Some specialists download their work onto family physicians. An example is the Special Authority forms required for our patients to get drug coverage from Pharmacare. Often, the original prescribing physician leaves that work for us. Pharmacists often tell the patient to ask us to apply for Special Authority even if the patient does not meet the criteria for those particular drugs.
Traditional family physicians are required to maintain standards not enforced for other physicians. Specialists can leave a message on their answering machine for patients to go to the emergency, and when they are on call, they are paid for those shifts. Traditional family physicians are required to be on call every evening, weekend, and holiday personally or with a group of colleagues, and we are not paid to do so.
Commercial enterprises (you see advertised on TV) offer free telehealth, taking advantage of this option through MSP. When a family physician uses telehealth, we are required by the College to be available to examine the patient in person when required. That requirement has not been enforced with Babylon and other telehealth businesses.
These companies — and some walk-in clinics — are allowed to bill the same fee that your traditional family physician bills for providing proactive, preventive care and the management of the multiple concerns a patient brings to each visit. In contrast, they only assist patients with a single problem over the phone or via video.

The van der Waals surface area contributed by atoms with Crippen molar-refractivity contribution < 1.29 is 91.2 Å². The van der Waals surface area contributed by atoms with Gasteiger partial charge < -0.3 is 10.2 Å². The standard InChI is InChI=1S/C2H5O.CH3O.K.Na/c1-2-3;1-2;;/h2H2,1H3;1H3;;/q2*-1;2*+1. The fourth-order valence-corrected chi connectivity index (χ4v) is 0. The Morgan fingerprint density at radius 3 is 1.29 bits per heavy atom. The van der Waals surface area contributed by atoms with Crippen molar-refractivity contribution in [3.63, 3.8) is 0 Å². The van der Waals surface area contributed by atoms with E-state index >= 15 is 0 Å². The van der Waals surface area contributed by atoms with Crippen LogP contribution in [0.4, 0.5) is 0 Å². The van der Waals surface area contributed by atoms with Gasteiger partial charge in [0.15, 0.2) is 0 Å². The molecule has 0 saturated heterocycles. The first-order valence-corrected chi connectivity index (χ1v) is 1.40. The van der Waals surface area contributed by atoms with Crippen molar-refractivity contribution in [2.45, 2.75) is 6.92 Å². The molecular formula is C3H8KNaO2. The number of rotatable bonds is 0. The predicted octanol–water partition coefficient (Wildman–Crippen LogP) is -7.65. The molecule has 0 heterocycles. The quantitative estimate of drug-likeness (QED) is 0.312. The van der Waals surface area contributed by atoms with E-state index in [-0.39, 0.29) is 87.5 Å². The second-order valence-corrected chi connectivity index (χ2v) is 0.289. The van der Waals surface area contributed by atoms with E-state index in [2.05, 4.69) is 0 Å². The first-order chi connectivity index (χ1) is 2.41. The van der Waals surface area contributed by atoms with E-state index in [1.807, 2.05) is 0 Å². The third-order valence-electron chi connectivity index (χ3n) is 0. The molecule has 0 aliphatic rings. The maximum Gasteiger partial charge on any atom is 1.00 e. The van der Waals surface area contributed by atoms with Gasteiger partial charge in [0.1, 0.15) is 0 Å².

May 19th is BC Family Doctor Day. It has been marked as a day to recognize the work of the over 6000 family physicians across the province.
All community members are welcome to celebrate our Burnaby family physicians at an event hosted by the Burnaby Division of Family Practice from 6:00 to 7:30 pm at the Neighbourhood Church parking lot (formally Southside Community Church) at 7135 Walker Avenue (across from the Tommy Douglas Library).
It’s an opportunity to reflect on the commitment of my colleagues to their patients and community and learn more about primary care in Burnaby. We have over 370 Family Physicians working in our community, such as Community longitudinal family practices and clinics, Walk-in Clinics, Long-term Care settings, hospital, and the Urgent and Primary Care Clinic in the Edmonds neighbourhood.
You will meet other Burnaby family physicians and me, learn about how the Division of Family Practice is working to improve health services for the Burnaby community, and yes, there will be food.
For Burnaby residents without a family physician, there will be a registration table where you can sign up to be matched with a family physician.
If you’d like to share your appreciation for your Burnaby family physician by video, here is a virtual card where you can leave your message of thanks for Burnaby’s Family Physicians! Use this link to record or upload a video.
Dr. Davidicus Wong is a family physician. For more on achieving your positive potential in health, read his blog at davidicuswong.wordpress.com.